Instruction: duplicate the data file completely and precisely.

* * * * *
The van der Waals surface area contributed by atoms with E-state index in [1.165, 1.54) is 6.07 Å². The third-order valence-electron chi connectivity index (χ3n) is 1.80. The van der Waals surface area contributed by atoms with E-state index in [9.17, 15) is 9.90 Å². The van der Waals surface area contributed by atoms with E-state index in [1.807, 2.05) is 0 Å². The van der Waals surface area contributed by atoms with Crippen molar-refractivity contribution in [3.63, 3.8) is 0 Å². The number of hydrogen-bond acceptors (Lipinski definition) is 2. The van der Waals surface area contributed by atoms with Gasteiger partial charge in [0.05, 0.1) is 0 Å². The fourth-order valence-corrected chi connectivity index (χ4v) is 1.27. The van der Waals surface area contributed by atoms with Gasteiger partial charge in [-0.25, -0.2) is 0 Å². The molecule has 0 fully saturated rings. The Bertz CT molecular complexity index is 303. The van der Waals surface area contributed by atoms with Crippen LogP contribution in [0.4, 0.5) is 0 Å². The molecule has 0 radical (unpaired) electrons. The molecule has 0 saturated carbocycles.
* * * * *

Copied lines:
The van der Waals surface area contributed by atoms with E-state index in [1.165, 1.54) is 6.07 Å². The third-order valence-electron chi connectivity index (χ3n) is 1.80. The van der Waals surface area contributed by atoms with E-state index in [9.17, 15) is 9.90 Å². The van der Waals surface area contributed by atoms with E-state index in [1.807, 2.05) is 0 Å². The van der Waals surface area contributed by atoms with Crippen molar-refractivity contribution in [3.63, 3.8) is 0 Å². The number of hydrogen-bond acceptors (Lipinski definition) is 2. The van der Waals surface area contributed by atoms with Gasteiger partial charge in [0.05, 0.1) is 0 Å². The fourth-order valence-corrected chi connectivity index (χ4v) is 1.27. The van der Waals surface area contributed by atoms with Gasteiger partial charge in [-0.25, -0.2) is 0 Å². The molecule has 0 fully saturated rings. The Bertz CT molecular complexity index is 303. The van der Waals surface area contributed by atoms with Crippen LogP contribution in [0.4, 0.5) is 0 Å². The molecule has 0 radical (unpaired) electrons. The molecule has 0 saturated carbocycles.